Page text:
Fire safety and design  

Robots that fight fire

Developments in technology are allowing humanity to become better equipped for fighting fire. The use of robotic systems such as drones and robots are increasingly being used to not only detect fires but put them out.

A report published by Firefighting Robots Market - Growth, Future Prospects and Competitive Analysis, 2017-2025, suggests that the global firefighting robot market is predicted to grow sizably from 2018 to 2026.  Drones strengthen firefighting in high-rise buildings due to their ability to move around a whole building, and firefighting robots are quicker than people at responding to a fire and consequently decrease the loss of human life.

Image credit: Insight Robotics

Globally, there is a range of robotic systems being used to tackle fires in diverse environments. These systems size up the fire, locate it, identify any humans around the affected area, and act to control the spread of it.

Insight Robotics is a China-based organisation founded by Rex Sham and Kevin Chan who designs fire-detecting robots. Starting the company in 2011, Sham and Chan’s robotics have an automated early warning system with thermal imaging sensors. The robotic systems can detect fire incidents from 13 kilometres away, and locate the fire when it’s blazing upon a single tree, in 200 square kilometres of forest.

Image credit: Insight Robotics

Insight Robotic's robots are fully automated, and when tested at Guangdong Academy of Forestry, a 100% fire detection rate was shown. As a result of this success, Insight Robotics robots are being used by 41 forestry departments in China, monitoring 1.5 million hectares of forest. This technology can detect fires quickly and result in less damage to the overall ecosystem.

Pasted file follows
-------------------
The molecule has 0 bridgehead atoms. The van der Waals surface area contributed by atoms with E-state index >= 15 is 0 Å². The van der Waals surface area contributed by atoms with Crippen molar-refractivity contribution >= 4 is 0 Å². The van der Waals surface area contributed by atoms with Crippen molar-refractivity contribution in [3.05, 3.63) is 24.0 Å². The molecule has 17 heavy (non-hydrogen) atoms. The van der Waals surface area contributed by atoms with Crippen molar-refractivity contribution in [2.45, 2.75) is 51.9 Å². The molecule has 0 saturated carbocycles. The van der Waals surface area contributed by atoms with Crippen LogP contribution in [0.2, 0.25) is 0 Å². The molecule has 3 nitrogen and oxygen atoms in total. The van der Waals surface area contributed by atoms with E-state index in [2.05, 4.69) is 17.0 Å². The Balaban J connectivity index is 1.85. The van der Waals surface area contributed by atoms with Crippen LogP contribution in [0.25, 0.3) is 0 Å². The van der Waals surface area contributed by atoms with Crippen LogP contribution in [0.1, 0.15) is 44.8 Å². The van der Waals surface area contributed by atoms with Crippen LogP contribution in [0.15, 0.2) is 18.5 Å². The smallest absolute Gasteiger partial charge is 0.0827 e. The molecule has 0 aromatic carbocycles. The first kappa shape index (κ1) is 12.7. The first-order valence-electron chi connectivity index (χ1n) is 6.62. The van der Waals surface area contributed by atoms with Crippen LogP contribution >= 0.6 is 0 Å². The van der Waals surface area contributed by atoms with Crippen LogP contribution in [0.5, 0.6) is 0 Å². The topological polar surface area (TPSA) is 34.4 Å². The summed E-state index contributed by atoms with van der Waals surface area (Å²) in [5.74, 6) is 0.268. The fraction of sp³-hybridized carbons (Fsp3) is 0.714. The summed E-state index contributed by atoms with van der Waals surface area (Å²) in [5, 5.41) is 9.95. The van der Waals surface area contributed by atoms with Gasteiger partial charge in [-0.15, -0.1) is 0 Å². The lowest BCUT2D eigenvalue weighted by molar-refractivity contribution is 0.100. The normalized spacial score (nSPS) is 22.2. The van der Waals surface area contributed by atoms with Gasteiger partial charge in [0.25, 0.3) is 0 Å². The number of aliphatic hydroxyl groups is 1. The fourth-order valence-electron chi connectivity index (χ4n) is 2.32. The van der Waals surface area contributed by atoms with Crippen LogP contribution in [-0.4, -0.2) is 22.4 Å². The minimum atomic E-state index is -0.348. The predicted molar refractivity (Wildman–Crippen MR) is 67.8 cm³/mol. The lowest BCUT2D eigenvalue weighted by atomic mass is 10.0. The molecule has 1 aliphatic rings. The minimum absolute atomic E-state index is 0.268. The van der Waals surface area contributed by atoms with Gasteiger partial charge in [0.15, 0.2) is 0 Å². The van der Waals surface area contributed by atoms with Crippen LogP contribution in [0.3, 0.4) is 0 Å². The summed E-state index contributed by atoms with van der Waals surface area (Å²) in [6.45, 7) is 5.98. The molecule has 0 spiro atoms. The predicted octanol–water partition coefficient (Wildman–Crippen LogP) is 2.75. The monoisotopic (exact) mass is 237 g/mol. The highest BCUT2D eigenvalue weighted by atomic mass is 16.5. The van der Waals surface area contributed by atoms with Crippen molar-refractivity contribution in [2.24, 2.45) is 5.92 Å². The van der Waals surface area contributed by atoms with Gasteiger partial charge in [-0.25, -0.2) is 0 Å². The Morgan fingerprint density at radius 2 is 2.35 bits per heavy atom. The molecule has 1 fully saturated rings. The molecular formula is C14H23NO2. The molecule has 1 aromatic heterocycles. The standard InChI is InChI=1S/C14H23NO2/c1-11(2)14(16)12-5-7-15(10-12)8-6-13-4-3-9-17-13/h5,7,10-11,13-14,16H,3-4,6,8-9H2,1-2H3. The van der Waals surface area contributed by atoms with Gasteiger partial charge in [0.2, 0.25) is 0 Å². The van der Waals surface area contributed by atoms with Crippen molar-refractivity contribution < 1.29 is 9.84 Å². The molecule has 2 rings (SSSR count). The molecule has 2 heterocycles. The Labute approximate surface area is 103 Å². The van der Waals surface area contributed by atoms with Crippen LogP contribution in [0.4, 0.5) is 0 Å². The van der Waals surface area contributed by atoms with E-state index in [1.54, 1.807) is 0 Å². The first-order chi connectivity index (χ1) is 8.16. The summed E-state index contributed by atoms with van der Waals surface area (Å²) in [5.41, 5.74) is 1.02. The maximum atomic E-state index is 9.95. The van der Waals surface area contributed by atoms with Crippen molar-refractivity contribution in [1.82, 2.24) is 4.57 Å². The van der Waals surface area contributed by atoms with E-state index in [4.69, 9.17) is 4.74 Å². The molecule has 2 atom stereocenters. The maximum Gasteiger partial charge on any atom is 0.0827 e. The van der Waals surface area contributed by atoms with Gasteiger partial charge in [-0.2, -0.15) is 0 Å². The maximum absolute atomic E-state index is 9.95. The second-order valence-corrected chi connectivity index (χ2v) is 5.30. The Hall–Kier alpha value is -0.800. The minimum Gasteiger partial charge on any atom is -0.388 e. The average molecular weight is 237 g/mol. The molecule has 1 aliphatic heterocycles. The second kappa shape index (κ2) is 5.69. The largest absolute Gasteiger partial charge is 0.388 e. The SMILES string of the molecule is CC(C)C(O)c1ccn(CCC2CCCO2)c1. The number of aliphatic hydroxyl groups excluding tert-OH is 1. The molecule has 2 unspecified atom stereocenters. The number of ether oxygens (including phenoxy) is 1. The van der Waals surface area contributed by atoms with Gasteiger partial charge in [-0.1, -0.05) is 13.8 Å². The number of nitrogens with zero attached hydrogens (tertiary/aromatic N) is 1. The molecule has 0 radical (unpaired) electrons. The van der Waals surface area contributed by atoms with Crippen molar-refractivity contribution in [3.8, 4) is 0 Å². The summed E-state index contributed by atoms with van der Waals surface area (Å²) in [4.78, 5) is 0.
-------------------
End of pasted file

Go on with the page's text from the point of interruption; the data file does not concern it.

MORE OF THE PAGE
Although Sham’s robots are advanced in fire detection, the US Navy has constructed a robot that is designed not only to detect fires but help fight them. Two years ago the US Navy ran their first test on SAFFIR, a robot constructed by Virginia Tech, with the aim that it would become a future firefighter and fire regulator.

Image credit: John F. Williams, US Navy

SAFFir is equipped with infrared stereo vision sensors and rotating lasers which enable it to navigate through smoke. The robot can also manipulate fire hoses and doors and is equipped to safely put out a fire. SAFFir is also programmed to respond to drones which use cameras and infrared sensors to detect a fire's location and map the topography of the area, from which they communicate back to the robotic. 

Since the SAFFiR's creation, the US Navy is working on creating advanced sensors for SAFFiR, enabling the robot to have stronger communication abilities and to move at a greater speed, with the goal to create robotics which work with firefighters and do not replace them.

Image credit: John F. Williams, US Navy

Although these technological advances give insight into how in the future a fire will be fought, developments are ongoing to enable robotics to navigate cluttered interior environments (as humans are needed to clear the space for the robot to move freely). Nevertheless, these innovations give insight into how effective the technology is when conducting firefighting tasks which in the future, will support firefighters. 

To learn more about SAFFiR click here and click here to learn more about Insight Robotics.